Tuesday, 18 October 2005

When the Heart Beats, Bruise It; or Part the Second of an Interminable Series on Evaluative Criticism The responses to my initial offering cloud (through no fault but my own) the issue more than I'd already managed to: Rich reaches for the universal, Luther points to the particular and Stephen goes Goebbels. To my tired eyes, I think the strongest account mashes their three incommensurable ones into a single incoherent whole: the particular qualities of a literary text woo the reader into thinking in familiar enough terms while simultaneously challenging those same terms which render them communicable. What are those terms? Why does every evaluative critic consider Shakespeare an achievement and the latest Diagnostic and Statistical Manual of Mental Disorders beneath consideration? Because both accomplish what they intend to accomplish: Shakespeare produced entertaining comedies and tragedies of value commensurate with that of his sources and the DSM-IV's multiaxial analytic guides mental health professionals through the biological, psychodynamic, cognitive, behavioral, interpersonal and familial contexts responsible for mental disease, defect or disorder. The Shakespearian corpus, however, need not correspond to reality as must the DSM-IV. This obvious but essential difference pays immediate dividends for my argument (whatever it will turn out to be) because it dispenses with the need for the creative work to refer in any empirical sense to the world. Call this "the First Fuzziness." (More fuzziness, intentionally or otherwise, will no doubt follow.) Unburdened of the need to be referential, the work of literature can address whatever world it wants in whatever manner it sees fit. A work which addresses neither a recognizable world nor recognizable human relations will either be entirely unintelligible as an act of communication (think post electro-shock therapy Artaud) or a highly suggestive but never specific or entirely effective simulation. A book like Finnegans Wake has one foot squarely planted on both sides of this unintelligibility border, but one foot remains (albeit barely) within human ken. It challenges the human ability to produce and understand language without ever exceeding it. Here Luther's "stupid rhetorical question" becomes critical: if the critic wants to mirror the sciences, then a work like the Wake interests as a technical achievement made possible by contingent circumstances at a particular historical moment in a particular neurobiological environment; if the critic wants to parrot the arts, then a work like the Wake becomes an occasion to produce criticism in the style of the Wake (or at the very least informed by it). I think this dilemma has horns too wide for human arms. To grab one requires the other be released. This decision seems unreasonable because literary scholars imagine, by professional proxy if not personally, that the line between the two exists for one reason and one reason only: for people like literary scholars to toe. What we need then is a governing system we all feel free to violate the moment its restraints chafe more than usual. But we need the system and the restraints and the chafing for the show to whiz-bang. Now keep in mind that I'm ignoring the entire history of aesthetics here so that...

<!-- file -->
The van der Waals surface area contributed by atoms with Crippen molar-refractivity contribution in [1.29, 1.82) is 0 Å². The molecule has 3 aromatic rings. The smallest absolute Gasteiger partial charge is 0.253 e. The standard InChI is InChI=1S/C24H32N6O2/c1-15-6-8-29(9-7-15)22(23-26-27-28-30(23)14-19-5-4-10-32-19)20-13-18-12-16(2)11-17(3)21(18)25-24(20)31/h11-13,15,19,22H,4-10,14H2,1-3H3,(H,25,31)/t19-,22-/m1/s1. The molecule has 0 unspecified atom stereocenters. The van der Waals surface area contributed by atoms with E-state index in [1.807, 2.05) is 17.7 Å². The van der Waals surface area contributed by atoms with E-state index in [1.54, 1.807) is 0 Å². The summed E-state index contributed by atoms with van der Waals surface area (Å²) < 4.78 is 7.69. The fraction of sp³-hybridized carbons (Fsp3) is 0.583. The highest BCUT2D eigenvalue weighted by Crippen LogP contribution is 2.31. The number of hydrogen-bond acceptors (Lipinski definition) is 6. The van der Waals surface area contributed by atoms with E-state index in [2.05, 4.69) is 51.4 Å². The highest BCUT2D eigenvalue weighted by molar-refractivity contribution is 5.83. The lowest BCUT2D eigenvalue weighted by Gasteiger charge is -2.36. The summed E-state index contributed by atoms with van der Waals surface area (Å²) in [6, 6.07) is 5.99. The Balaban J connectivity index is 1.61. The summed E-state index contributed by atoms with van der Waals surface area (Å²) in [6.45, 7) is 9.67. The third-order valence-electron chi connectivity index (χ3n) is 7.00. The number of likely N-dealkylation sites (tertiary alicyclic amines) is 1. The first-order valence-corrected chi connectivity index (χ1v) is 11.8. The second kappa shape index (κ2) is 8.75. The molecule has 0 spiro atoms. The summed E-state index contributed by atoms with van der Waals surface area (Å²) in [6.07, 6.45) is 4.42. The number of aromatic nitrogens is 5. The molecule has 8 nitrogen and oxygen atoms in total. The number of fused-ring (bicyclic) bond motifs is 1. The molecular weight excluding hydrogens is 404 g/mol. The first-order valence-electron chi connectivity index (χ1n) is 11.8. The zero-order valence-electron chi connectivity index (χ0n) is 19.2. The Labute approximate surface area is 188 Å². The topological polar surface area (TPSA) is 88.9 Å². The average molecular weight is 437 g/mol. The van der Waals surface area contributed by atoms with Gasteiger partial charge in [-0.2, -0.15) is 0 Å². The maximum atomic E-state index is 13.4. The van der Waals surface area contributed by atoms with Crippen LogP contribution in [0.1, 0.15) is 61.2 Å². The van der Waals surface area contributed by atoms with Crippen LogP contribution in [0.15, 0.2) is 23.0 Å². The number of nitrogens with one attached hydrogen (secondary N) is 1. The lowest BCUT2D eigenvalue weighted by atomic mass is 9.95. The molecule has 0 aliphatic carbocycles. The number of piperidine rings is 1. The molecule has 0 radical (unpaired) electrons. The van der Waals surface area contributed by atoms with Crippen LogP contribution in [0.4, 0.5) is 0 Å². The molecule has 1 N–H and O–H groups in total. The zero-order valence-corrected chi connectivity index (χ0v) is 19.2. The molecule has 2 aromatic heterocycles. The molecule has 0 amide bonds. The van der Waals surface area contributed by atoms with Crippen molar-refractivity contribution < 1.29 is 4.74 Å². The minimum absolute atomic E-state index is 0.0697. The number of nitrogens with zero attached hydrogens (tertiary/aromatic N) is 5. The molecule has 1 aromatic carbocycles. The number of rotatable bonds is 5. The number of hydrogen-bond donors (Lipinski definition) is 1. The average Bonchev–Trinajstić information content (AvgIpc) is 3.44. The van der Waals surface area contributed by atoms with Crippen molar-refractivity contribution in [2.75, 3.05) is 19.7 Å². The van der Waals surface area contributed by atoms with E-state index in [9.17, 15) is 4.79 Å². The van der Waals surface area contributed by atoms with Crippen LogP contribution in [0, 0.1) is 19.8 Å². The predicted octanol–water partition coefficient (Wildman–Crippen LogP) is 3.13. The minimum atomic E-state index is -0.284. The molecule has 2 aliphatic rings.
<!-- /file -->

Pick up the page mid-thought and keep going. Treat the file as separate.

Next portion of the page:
Sir, I Need You to Keep Your Hands Away from Chapter, Sir, Away From the Chapter When I earned a summer dissertation fellowship last May, I felt as if a burden had been lifted. I would have the time to finish "This Damnable London Chapter: Radical Frustration and the Dissertating Subject" by the end of September and spend the Fall Quarter hard at work on evolutionary romance. I had reason for optimism: 36 pages of distilled prose from 129 pages of notes and an entire summer in which to refine it further. Only no refining happened. Instead I decided to dig deeper into the historical record in order to verify (according to what I now realize may have been an enthusiastically embraced but utterly unreal standard) the claims that I had made. First excised from the original 36 pages: an essential but highly selective account of Haeckel's influence on London. I hadn't read enough Haeckel—I hadn't even read all the Haeckel London presumably had—so the strength of those claims could be considered suspect. Note the infected language: "enough," "presumably," "could be considered," "suspect." So I read more Haeckel and more American reaction to Haeckel. I accumulated another 76 pages of notes. The tally? May 1, 2005: 36 pages polished, 129 pages of notes June 1, 2005: 32 pages polished, 205 pages of notes So I put aside the chapter for a week and focused on reading Theory's Empire and producing an account of the early years of Critical Inquiry. Exactly the healthy distraction I required to refocus on writing. Reading the rigorous but a- or anti-historicist accounts of literarture liberated me to chance tangents I wouldn't have in May. I expanded material I'd thought polished a month previous and finished June with 48 pages of polished prose and barely three more pages of notes. June 1, 2005: 32 pages polished, 205 pages of notes July 1, 2005: 48 pages polished, 208 pages of notes I put it down again and focused on reading for pleasure. Spent a day with China Mieville, another with John Clute; one week re-reading Octavia Butler and another the articles and books I'd be teaching in the Fall. I returned to my chapter refreshed but unprepared to encounter this steaming pile of unsubstantiated leaps of a logic unrecognizable to Man or Beast. (Not all Beast, mind you: a literate house-cat island-hopping shelves in a campus bookstore would recognize the "interdisciplinary" nature of my disaster.) I could hardly stomach my own complacency. I had though this deserving of reward? After seven solid hours of prodigious hyperventilation I managed to lift the pencil and make the first incision. Four days later, the patient was alive but paralyzed from the governing logic down. An intralineal drip nourished it, but as I looked at it in that bed I knew that unless it could someday manufacture evidence of its own, it wouldn't matter what I placed between its lines. I knew I could rebuild it. Better. Faster. (a rehabilitation montage—complete with uplifting '80s quasi-hair metal anthem, frantic but purposive-seemingly displays of vigor, and a fade out,...